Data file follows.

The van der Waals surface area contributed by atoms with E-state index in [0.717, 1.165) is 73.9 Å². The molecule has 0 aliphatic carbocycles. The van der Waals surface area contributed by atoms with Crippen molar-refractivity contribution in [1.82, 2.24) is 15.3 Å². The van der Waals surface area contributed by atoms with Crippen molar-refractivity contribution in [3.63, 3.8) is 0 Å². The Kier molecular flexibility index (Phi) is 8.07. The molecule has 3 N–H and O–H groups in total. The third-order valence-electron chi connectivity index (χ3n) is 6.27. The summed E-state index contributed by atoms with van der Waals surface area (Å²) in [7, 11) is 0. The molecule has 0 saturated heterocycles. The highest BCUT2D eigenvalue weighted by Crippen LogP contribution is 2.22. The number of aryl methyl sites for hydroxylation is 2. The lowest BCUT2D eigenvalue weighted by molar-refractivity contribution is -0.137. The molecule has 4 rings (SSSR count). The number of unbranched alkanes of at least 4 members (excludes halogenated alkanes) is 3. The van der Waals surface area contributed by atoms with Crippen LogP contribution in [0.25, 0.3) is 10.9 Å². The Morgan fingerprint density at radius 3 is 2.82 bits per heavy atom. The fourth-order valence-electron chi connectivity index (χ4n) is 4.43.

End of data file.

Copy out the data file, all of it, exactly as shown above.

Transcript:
The van der Waals surface area contributed by atoms with E-state index in [0.717, 1.165) is 73.9 Å². The molecule has 0 aliphatic carbocycles. The van der Waals surface area contributed by atoms with Crippen molar-refractivity contribution in [1.82, 2.24) is 15.3 Å². The van der Waals surface area contributed by atoms with Crippen molar-refractivity contribution in [3.63, 3.8) is 0 Å². The Kier molecular flexibility index (Phi) is 8.07. The molecule has 3 N–H and O–H groups in total. The third-order valence-electron chi connectivity index (χ3n) is 6.27. The summed E-state index contributed by atoms with van der Waals surface area (Å²) in [7, 11) is 0. The molecule has 0 saturated heterocycles. The highest BCUT2D eigenvalue weighted by Crippen LogP contribution is 2.22. The number of aryl methyl sites for hydroxylation is 2. The lowest BCUT2D eigenvalue weighted by molar-refractivity contribution is -0.137. The molecule has 4 rings (SSSR count). The number of unbranched alkanes of at least 4 members (excludes halogenated alkanes) is 3. The van der Waals surface area contributed by atoms with Crippen LogP contribution in [0.25, 0.3) is 10.9 Å². The Morgan fingerprint density at radius 3 is 2.82 bits per heavy atom. The fourth-order valence-electron chi connectivity index (χ4n) is 4.43.